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Sunday, October 14, 2012

Margaret Bay (Cape Grenville) to Escape River and Seisia


Thursday - 11/10/2012

(Chart Portland Roads to Margaret Bay)

We set sail at 0415 hours  or should I say motor sail again with little to no wind, there are four trawlers to look out for and there are two cargo ships in the shipping lanes one going north the other south. This area is alright to sail in the dark not as many labyrinths  of reefs around here just a few islands to worry about but by the time we near them the sun would be just coming up. We passed Bird Islets at 0615 hours covering 13 NMS so far, if we can keep this pace we will be in Escape River well before dark.
 
Reading Craig's notes off 'Scarlett' who was here last year, this river would be a impossible at night with all the pearl farm structures. Craig had some information from another fellow sailor but did not put that in his notes.

As the sun rose the birds started flying from the night resting places and there were lots of them from Bird Islets and most of them were the Torresian Pigeon. We had never seen them before Morris Island and they have been everywhere since. There were also the sea birds that were starting their days fishing, the Terns that hover high up in the air looking for a target and then goes into a dive folding the wings back speared into the water and coming out with its catch.
(Sunrise at sea)
 
Sunrise was glorious this morning with a heavy cloud build up around it gave some different colours. After the sun had risen I went around and did a few checks having a look at the engines and bilges. The other day in the wave poundings we developed a small leak in the port fuel tank, nothing major just the occasional dripping, I have already replaced the starboard fuel tank so it looks like another job for Darwin.
(HMAS Maryborough passes us on the way to Escape River, I dipped the flag but no response)

We have had to motor all day with hardly any wind at all for sailing alone so have had one engine running but we have covered 72 NMS to Escape River. In entering the river I referred to Alan Lucas guide book he gave an ample description on entry to the river and stated to follow river in by staying in the centre. He provides a waypoint for the point of entry but no others.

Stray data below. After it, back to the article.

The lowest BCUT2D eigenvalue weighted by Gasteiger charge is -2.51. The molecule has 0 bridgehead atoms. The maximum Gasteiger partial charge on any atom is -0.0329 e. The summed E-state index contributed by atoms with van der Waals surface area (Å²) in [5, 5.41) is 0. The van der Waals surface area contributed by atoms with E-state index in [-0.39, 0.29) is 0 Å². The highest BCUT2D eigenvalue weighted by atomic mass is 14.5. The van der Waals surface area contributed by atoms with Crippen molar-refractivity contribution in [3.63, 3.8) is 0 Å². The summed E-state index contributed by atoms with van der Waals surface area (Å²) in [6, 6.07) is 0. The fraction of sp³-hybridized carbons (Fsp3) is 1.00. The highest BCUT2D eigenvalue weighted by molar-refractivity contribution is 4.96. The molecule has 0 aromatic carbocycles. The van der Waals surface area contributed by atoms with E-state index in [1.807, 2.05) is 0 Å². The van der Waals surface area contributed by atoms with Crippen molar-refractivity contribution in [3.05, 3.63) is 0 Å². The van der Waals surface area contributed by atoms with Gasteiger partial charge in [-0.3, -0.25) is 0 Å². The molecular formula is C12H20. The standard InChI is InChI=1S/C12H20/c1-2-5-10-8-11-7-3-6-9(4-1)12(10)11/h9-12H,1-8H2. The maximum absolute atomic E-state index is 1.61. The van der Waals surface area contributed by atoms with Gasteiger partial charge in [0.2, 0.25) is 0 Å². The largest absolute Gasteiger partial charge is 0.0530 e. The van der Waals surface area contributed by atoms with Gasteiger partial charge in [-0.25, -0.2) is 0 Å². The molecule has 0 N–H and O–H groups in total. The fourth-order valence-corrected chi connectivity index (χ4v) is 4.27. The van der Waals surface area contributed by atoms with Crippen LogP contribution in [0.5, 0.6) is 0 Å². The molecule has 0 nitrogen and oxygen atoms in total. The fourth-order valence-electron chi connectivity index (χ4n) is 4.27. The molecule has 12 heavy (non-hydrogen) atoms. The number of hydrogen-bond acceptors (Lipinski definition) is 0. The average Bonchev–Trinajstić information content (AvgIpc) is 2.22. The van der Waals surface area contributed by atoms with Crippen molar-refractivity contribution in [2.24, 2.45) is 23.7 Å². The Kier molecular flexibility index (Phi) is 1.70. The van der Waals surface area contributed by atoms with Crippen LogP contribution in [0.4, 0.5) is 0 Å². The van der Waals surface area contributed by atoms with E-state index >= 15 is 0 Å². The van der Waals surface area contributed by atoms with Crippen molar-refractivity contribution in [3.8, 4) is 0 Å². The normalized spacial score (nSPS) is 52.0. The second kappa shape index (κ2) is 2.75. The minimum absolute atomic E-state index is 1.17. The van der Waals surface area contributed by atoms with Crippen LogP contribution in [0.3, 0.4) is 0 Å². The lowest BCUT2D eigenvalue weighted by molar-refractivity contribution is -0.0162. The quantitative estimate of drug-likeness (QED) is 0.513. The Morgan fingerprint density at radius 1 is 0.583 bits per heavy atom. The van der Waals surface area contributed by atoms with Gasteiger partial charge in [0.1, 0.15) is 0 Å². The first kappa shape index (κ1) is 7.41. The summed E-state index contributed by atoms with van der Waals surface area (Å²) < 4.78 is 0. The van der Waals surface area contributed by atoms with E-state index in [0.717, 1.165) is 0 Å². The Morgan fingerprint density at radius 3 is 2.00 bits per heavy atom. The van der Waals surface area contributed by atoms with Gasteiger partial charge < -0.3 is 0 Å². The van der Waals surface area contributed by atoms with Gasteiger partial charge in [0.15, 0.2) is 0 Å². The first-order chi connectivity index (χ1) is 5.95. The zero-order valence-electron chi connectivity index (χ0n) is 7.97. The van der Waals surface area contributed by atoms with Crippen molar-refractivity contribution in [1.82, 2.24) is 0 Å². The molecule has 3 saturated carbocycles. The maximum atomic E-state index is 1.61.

(Chart showing track in and out of Escape River)
We followed the book and at the same time I kept an eye on the water and one on the depth gauge, I could see what Craig meant about the river there is Pearl infrastructure all over. As we passed the buildings of the pearl farm the VHF radio crackled with them calling us on the radio. As soon as I heard it I pulled both throttles to neutral in case we were heading for something they were about to warn us about.

The voice came over "This is Rusty at the Pearl Farm, do you know where you're going or are you just finding your way?" Nancy answered we are finding our way using Alan Lucas guide, Rusty replied, "Well we can start a fire and you can put that on it". "If you keep going on the same track you will see a cage to your left, pass that on its right side by about 50 metres, then go about 80 metres and turn sharp left and you can anchor in about 6 metres of water near the mangroves, you will get a good night sleep there and you won't have to worry about going the extra distance and having to get passed those rocks."

We thanked him for his help, he said he would be passing by soon as he has to work for a living.
(Waypoints for Escape River - Enter at 10' 57.914 S 142' 44.934 E  -  10' 57.397 S 142' 43.429 E -  10' 57.633 S 142' 42.274 E  -  10' 57.687 S 142' 41.407 E  - 10' 57.696 S 142' 41.204 E  - turn port at 10' 57.959 S 142' 40.649 E and anchor at 10' 58.208 S 142' 40.628 E call Rusty on VHF Ch16 VHF and confirm no changes)

A short time later whilst I was having a well earned beer Rusty and his wife went passed in their big tinnie to the oyster beds. Sometime later they returned and called by to say hello, Rusty and Bronwyn have had the farm for 4 years, Rusty said he couldn't understand all the boats going so far up the river, I explained that the guide books give that as the anchorage, hence his comment about where the book should go. I said with all the oyster beds I suppose  people are not sure where to anchor. Rusty said in the next 3 years there will be lights and indicators put in place. As he said he has $1m worth of pearls in the water he has to look after them. Before they left they invited us for a cup of tea before we left, unfortunately we had to decline due to sailing at first light. We thanked them for their help and kindness. 
(The Pearl Farm on the starboard side as you enter the river)
(Rusty and Bronwyn working after the sun goes down)

Friday - 12/10/2012